When I told my best friend I was obsessed with Chris Brown’s Loyal video, she cut me off. “What? I cannot listen to that song. A wife-beater complaining about how these hos ain’t loyal? No.”
Have you seen it? Loyal is a hymn. We’re at the altar of money and male sovereignty. The video is both good-natured and violent (the song is mostly violent). There are white girls, fake titties, black girls, big booties, couplets about the treachery of hookers (girls) and, central in the tempest, Chris Brown.
It’s hard to put my finger on what, precisely, Chris Brown is projecting in the video, though he’s projecting strongly. He kicks at the camera. Then he smiles. At times his eyes flash with a caustic ire I associate with violent mental illness (like the eyes of the tattered woman who, without provocation, sprinted to my mom’s Dodge Dart in the Safeway parking lot and screamed obscenities inches from the backseat window, where eight-year-old I sat, before spitting a saliva-sopped bran muffin onto the glass). Then he smiles.
He is sly, loping, and fluid as he swivels and juts before choreographed women and a copse of male peers. He dips, for split seconds, into caricatures of blackness, vividly rolling his neck and summoning the beautifully hammy, physical patois of street corners and cyphers. He quotes Tupac’s jocular sex. And he plays with Michael Jackson’s expressions of masculinity. (Jackson and Brown are interesting foils on this front: Jackson’s performances of hetero-cis male sexuality — the crotch grabs, the neck snaps, the sneers — seemed always exhausting and feckless to me; Brown’s are agile and potent.)
Have you ever seen a skinhead? Brown is dressed kinda like one in Loyal. It’s subtle and I doubt it’s conscious. It might just be style, nothing more. He’s got a few costumes, but the protagonistic one includes work boots, black jeans, a white t-shirt, a black leather jacket, and a red, checkered flannel tied around his waist. He has, of course, a shaved head.
When I was nine or ten, a group of skinheads walked through my house and into the back yard. It was the fourth of July, my brother’s birthday. There was live music. There were saucy barbecued oysters and kegs under the grape arbor. The front door was open all night.
(The memory of our open front door on this night is vivid. I’ve read that children who grow up without dads believe the world is unsafe. It’s as if, instead of a loving protector inside the house, a man-shaped shadow hovers outside. Maybe this explains why, before bed, I always checked the locks, approaching the gold deadbolt with a penumbral dread of psychos on the other side. I then needed my mom to check, too.)
The open doors must have caught the skinheads’ eyes. I was sitting on the arm of our new Good Will couch. They wore boots laced tight, black jeans, and white t-shirts. One had red suspenders. One had a red-checked shirt — like a flannel but not — over his t-shirt. One had a black leather jacket. They were white, but not the inaudible white of most white people. They were a piercing white, a sort of screeching white.
They crossed the living room. The music continued but guests quieted. The guests, I should say, were mostly white; normal white people are unsettled by skinheads.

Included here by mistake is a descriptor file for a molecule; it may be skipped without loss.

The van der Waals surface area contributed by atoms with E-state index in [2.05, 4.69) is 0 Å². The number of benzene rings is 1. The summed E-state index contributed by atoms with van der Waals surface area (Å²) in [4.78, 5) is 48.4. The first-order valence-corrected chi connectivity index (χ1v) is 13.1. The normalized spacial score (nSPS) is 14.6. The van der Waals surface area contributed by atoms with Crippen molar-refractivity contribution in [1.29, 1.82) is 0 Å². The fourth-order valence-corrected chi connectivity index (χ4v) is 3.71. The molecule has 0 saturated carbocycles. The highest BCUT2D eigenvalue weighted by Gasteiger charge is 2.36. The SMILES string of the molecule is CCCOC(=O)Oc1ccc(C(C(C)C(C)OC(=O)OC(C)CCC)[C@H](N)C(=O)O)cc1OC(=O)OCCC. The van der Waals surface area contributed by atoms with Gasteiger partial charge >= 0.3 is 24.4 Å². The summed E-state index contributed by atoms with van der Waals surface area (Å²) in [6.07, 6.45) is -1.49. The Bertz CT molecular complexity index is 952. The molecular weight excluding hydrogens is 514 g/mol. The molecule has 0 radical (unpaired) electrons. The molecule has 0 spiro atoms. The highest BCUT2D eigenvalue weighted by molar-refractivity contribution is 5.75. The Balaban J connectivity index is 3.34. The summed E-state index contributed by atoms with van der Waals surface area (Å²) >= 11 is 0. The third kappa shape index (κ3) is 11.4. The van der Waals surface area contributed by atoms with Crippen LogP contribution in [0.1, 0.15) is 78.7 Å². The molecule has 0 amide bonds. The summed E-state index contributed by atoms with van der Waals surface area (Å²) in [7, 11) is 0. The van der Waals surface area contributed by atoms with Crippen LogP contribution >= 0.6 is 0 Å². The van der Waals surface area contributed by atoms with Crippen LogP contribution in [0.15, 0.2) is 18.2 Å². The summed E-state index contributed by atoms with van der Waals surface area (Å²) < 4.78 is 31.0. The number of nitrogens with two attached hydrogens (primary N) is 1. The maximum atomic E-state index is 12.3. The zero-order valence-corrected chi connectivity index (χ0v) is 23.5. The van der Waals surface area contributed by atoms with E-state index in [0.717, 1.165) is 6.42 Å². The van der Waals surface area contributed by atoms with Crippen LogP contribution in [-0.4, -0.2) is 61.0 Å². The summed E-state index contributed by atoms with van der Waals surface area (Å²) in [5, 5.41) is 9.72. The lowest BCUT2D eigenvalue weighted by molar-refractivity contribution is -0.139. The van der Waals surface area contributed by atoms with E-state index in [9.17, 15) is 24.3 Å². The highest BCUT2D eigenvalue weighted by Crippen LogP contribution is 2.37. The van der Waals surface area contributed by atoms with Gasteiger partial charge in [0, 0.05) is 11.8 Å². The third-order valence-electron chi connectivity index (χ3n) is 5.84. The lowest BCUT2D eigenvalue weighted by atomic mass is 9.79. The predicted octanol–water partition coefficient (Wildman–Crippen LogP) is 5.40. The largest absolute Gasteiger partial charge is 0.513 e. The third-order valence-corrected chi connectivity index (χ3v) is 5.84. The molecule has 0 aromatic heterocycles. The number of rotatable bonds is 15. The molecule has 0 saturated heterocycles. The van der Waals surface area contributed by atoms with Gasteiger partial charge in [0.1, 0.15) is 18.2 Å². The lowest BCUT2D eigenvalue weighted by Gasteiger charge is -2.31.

The skinheads weren’t unfriendly (per se?). Nothing happened. Maybe they grabbed a beer or just left. But I remember a palpable fearwave, twitching like a gazelle’s flank when she senses a lion, as they clomped into the dining room where our family photos — so many black people — hung.
I called my mom the other day to ask about that party. She’s white. She didn’t have a clear memory. I’ve never forgotten.
Seeing Chris Brown dressed in that skinheady style intrigues me. Is he using it, even unconsciously, like a costume? Or is it just style?
We wear costumes to suggest membership in a group; to elicit whatever cultural memory and reflexes are tied to who we’re pretending to be. Chris Brown is no skinhead; but maybe he’s playing with their power, the fear they spurt into the air. Maybe he’s a peasant dressed as the king so another peasant will do his bidding, so he stands taller, and more frighteningly, despite his own low station. As a black guy, how much power does Chris Brown really have? More than the average black woman, to be sure; but the ultimate power — including over women — resides, for now, in white maleness. Slip into that silky, primal garb and who will stop you, wife beater, from kicking the camera and reciting your poem, wild-eyed, about hookers who want your money?
. . . More likely, a fashion director’s intern pulled those garments, selected the tawny Timbs and icy-white t-shirt, tied the red-checked sleeves around his hips so they hung, loose but phallic, in front of his fly. So he looked hot.
And he does. What to do with my own attraction to the video? What can I say? Oh, how it grosses me out!; yet there it is. We idolize what we hate; it’s part of being oppressed. That’s why relaxer and Spanx and woman’s magazine sell. Some defeated — or maybe pitifully hopeful — part of us longs to touch the shined leather of the boot pressing into our necks, even to put the boots on our own feet and, in bitter madness, find a lower neck to stomp. Part of being a woman, after all, is having the male gaze wedged, like a pointy cyst, into both eyes. It’s being able to see yourself as the oppressor does, and even to appreciate the view, as if you, by identifying with the oppressor, can be free.
Maybe a part of me watches this video because I slink into Chris Brown’s costume just like he slides into someone else’s, and feel his power, and like it.
We are all agents of patriarchy.
(Or maybe it’s just style.)